Only one of the three defendants breached the standard of care owed to the plaintiff, court says
The Ontario Superior Court of Justice has sustained in part and dismissed another part of an action for damages initiated by a woman who suffered a severe brain injury from an ATV accident in 2014 against her then-boyfriend and his parents.
In Desrochers et al v. McGinnis et al, 2022 ONSC 5050, the plaintiff, Megan Desrochers, suffered a severe brain injury when the ATV she was riding left the roadway and struck a tree in July 2014. At the time of the accident, she was travelling on Young Road in Prince Edward County en route to the home of the defendants, Grant and Catherine McGinnis.
The other defendant, Patrick McGinnis, followed the plaintiff in a truck but did not see the accident happen. Patrick is the son of Grant and Catherine and was the plaintiff’s boyfriend at the time of the accident. Grant owns the ATV, while Catherine was at home the night of the plaintiff’s fateful trip on the ATV.
The plaintiff filed an action for damages with the Superior Court against all the defendants. She alleged that the defendants were negligent because they permitted her to ride the ATV alone on a public road when they knew or should have known that it was unsafe for her to do so.
However, the defendants sought the dismissal of the action. They argued that they did not owe the plaintiff a duty of care and, even if they did, she did not prove, on the balance of probabilities, that any breach caused or contributed to the accident.
The Superior Court dismissed the action against Grant and Catherine but found that the plaintiff had established liability against Patrick.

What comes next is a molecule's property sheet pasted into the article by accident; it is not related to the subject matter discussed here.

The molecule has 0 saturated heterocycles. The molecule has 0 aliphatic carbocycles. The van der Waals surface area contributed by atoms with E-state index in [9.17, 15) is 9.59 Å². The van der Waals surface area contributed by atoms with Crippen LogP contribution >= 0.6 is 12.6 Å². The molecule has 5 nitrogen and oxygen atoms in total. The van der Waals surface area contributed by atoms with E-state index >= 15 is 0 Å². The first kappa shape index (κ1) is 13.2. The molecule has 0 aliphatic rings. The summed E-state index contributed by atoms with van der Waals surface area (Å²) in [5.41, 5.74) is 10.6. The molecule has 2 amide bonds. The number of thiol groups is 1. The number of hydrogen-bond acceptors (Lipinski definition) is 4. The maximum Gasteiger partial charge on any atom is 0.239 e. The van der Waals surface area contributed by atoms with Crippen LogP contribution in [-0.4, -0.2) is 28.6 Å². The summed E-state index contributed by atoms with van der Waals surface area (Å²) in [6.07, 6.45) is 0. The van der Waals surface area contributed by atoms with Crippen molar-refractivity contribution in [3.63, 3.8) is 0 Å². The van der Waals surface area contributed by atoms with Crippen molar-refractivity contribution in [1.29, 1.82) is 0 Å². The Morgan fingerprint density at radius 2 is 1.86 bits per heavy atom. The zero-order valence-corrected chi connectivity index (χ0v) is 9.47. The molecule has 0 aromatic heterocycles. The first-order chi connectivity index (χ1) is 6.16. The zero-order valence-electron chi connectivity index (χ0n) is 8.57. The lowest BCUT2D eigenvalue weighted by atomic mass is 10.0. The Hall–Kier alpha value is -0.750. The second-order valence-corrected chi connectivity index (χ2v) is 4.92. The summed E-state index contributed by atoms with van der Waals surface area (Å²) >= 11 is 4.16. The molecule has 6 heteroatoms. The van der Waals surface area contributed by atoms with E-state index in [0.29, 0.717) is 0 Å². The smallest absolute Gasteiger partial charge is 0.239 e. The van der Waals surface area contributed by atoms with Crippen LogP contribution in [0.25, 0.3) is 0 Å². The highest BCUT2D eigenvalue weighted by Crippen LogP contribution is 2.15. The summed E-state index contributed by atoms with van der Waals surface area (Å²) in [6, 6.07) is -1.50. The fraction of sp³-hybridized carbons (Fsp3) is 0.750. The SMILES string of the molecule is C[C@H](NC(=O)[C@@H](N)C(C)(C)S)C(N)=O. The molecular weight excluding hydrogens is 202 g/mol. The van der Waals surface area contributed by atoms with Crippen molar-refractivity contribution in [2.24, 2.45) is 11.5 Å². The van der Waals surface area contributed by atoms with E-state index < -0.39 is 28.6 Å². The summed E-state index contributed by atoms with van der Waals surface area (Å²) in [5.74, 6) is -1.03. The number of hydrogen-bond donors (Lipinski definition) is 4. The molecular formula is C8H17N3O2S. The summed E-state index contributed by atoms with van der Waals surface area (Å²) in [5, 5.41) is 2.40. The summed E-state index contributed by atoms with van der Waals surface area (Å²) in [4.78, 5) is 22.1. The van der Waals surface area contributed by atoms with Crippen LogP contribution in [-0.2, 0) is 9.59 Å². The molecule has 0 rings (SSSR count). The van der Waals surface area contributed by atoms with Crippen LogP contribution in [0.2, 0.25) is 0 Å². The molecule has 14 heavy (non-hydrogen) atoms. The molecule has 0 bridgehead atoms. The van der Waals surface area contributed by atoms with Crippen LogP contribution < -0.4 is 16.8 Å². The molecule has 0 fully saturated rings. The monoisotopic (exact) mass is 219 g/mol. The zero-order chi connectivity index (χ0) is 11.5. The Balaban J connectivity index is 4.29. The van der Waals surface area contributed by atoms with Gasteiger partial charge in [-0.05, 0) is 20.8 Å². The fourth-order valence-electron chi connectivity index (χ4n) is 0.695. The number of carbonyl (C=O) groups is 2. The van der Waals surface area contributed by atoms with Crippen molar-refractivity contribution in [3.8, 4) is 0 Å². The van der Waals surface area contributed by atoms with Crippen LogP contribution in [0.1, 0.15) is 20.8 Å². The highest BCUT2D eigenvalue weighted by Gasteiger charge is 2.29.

The court determined that establishing a duty of care is a “low threshold” legal requirement, and the real issue is whether any of the defendants breached the standard of care. It stressed that the general approach to determining the appropriate standard of care is found in Ryan v. Victoria (City), which held that to avoid liability, a person must exercise the standard of care that would be expected of an ordinary, reasonable, and prudent person in the same circumstances.
“The measure of what is reasonable depends on the facts of each case, including the likelihood of a known or foreseeable harm, the gravity of that harm, and the burden or cost, which would be incurred to prevent the injury,” Justice Patrick Hurley wrote.
The court found that Patrick had many years of experience operating the ATV, apparently without any accidents or careless operation. However, there was no evidence that either Grant or Catherine knew or should have known that Patrick would not operate it safely, the court added.
“Grant was not at home on July 29, 2014, and had no knowledge, before the accident, about Megan riding the ATV that night or planning to do so,” Justice Hurley wrote. “Catherine assumed that Megan would be driving the ATV back to the house but there was no evidence that she knew or should have known that Megan would drive on Young Road instead of across the field.”
Accordingly, the court held that Catherine did not have a positive duty to prevent the plaintiff from getting on the ATV, compel her to wear a helmet, or instruct her not to drive back on Young Road. Thus, neither Grant nor Catherine breached the standard of care.
“Patrick is in a different position than his parents,” Justice Hurley wrote. “I find that Megan had received minimal instruction from him in the operation of the ATV and that she had only driven it in an open field under his direct supervision or when he was a passenger. She had little experience in turning the ATV and none with sharp turns. She had no familiarity with riding the ATV on Young Road.”
The court inferred from the evidence that Patrick gave the plaintiff no warning or caution about driving on Young Road or how to negotiate the sharp turn and took no steps to drive in front of her to ensure that she either slowed down or stopped before arriving at the curve. It noted that an experienced ATV rider like Patrick would know the effort and skill necessary to negotiate such a sharp curve successfully.
Based on these facts, the court ruled that Patrick breached the standard of care. By his acts and omissions, he failed to exercise the care of an ordinary, reasonable, and prudent person considering the likelihood of known or foreseeable harm, the potential for the plaintiff to suffer serious injury, and when he could have taken simple steps to prevent that harm from occurring, the court concluded.